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continued teaching until retirement in 1892. She was succeeded by Kate Cronin (nee Hickey) who was of the same family as the forebears of an tAthair Peadar O'Laoire. She moved to Cullen from Rathduane school and lived in Millstreet until her retirement in 1909 at the age of 87. Assistants during those years included Ellen O'Donoghue (appointed 1864), Hannah O'Riordan (1869) and Nanno Hurley (1871). All three were still in the school in 1892.

The first principal of the boys school was William Godsil, a native of Boherbue, who remained for only a few years and was replaced by Robert O'Dwyer, who found difficulty in securing lodgings and left for the Training College in Dublin after a few years. He was succeeded by Conal George McSweeney, from a Millstreet family of shoemakers. His intemperate ways led him to leave and emigrate to New York.

The next principal was Tadhg Ring, born near Doon Bridge 1824, who was probably educated by the poet and hedgeschool teacher, Edward Walsh of Derragh. He began his teaching career in Kenmare, his wife's home place, but after some years he secured a post as principal in Cullen. He was an Irish speaker and ardent patriot. He closed the school on the morning of the 1867 uprising and set off for Cahirciveen to join the planned march to Killarney. On returning he had to satisfactorily explain his absence to the authorities with support from his generous manager Fr Horgan. One of his renowned pupils was the poet and stonemason Donal O'Connor. When Canon Griffin succeeded as PP in 1872, Tadhg felt insecure and took a job in a small school in Kenmare, where he ended his days (cf Seanchas Duthalla 2006 p.57).

He was succeeded by Michael Buckley of Ahane, an assistant at the school, who died in 1883 from a hip injury. His successor was John Kiely, from Feenagh in Limerick, who was appointed in 1884.

He obtained a certificate of competency in Irish great promoter of the Gaelic League and establishing the first bilingual school in North decade of the 20th Century.

in 1894. He was a was successful in Cork, in the first

He was succeeded by his son Roger in 1925. Roger married Elizabeth O'Keeffe, daughter of a fanner in Mologhroe, where he lodged. Registers survive for Cullen National School from 1864 in the County Library and from 1918 in the current National School.


Rathduane National School AD 1869.

This is the only school in the parish operating in its original building. It began as a two roomed school, constructed on lands donated by John McCarthy of Rathduane Great House in 1869. He had lands at Knocknagullane. He had previously provided a chapel at Rathduane, for the people of the area, which was blessed and opened by Bishop Moriarty on August 13th 1864. Two further rooms were added to the school in 1882. In 1900 it had approximately 100 pupils on the roll. The earliest teachers included Phillip Moynihan, who probably was a monitor at Hollymount in 1883, Kate Cronin (nee Hickey) who transferred as principal to Cullen in 1892 and Michael Murphy of Annagloor, who taught there before going to teach in Millstreet.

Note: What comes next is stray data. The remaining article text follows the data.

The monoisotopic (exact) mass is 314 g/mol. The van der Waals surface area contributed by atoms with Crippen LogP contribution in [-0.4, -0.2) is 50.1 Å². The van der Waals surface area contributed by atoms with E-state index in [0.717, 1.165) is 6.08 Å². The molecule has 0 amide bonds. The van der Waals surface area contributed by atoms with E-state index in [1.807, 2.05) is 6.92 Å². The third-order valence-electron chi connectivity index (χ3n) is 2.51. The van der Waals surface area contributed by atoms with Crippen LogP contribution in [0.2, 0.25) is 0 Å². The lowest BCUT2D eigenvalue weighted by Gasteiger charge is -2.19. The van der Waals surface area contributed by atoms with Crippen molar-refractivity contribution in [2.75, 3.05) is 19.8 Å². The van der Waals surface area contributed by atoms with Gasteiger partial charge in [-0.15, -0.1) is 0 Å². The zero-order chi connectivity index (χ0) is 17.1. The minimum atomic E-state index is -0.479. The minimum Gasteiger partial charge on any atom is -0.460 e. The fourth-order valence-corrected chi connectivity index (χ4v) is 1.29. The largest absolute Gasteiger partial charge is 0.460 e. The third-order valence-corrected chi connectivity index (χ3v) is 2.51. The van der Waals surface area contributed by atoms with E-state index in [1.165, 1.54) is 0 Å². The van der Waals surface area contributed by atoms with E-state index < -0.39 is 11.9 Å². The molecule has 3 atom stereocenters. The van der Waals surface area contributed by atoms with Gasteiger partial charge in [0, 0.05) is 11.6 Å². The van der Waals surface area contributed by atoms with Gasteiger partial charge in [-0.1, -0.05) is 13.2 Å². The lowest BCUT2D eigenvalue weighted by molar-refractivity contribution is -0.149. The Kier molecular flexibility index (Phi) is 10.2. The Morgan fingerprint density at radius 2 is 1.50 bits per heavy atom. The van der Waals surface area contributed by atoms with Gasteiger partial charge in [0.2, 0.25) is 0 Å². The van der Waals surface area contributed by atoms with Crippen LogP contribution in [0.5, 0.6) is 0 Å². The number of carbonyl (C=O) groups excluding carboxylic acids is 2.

Although threatened with closure in the early 1990's, the school was retained and extensively refurbished in 1991. Today it has two teachers and 25 pupils. Its registers go back to 1892.

Cloghoola National School AD 1869.

The old school (now disused) was built at the same time as Rathduane. It was a two roomed school and was replaced by a new school built close by in 1968. In 1900 there were 25 girls and in 1903, there were 26 boys on the roll in the 1st, 2nd and 3rd classes. It is now a two teacher school. Earliest teachers include Denis O'Sullivan, Michael Murphy and Jim Dennehy but no dates are available for when they taught there.Registers survive from 1894 for girls and from 1903 for boys.

Millstreet Town Schools. The Boys School:

The schoolhouse was endowed by the McCarthy-O'Leary family, which opened circa 1825 at the West End, probably continued to function until the opening of the new Boys school at Clara Road in 1894. Its first principal was William O'Riordan, who became secretary of the newly established branch of the Gaelic League in

1898. This school continued in use until 1958 when it

the new school, Scoil Mhuire, Registers survive from 1925.





was the

replaced by town park.

We also know from a Board of Education Report (1835) that the poet Edward Walsh ran a fee paying school at Drishane. Numbers had increased over a period of five years to 70 boys (50 during winter months).


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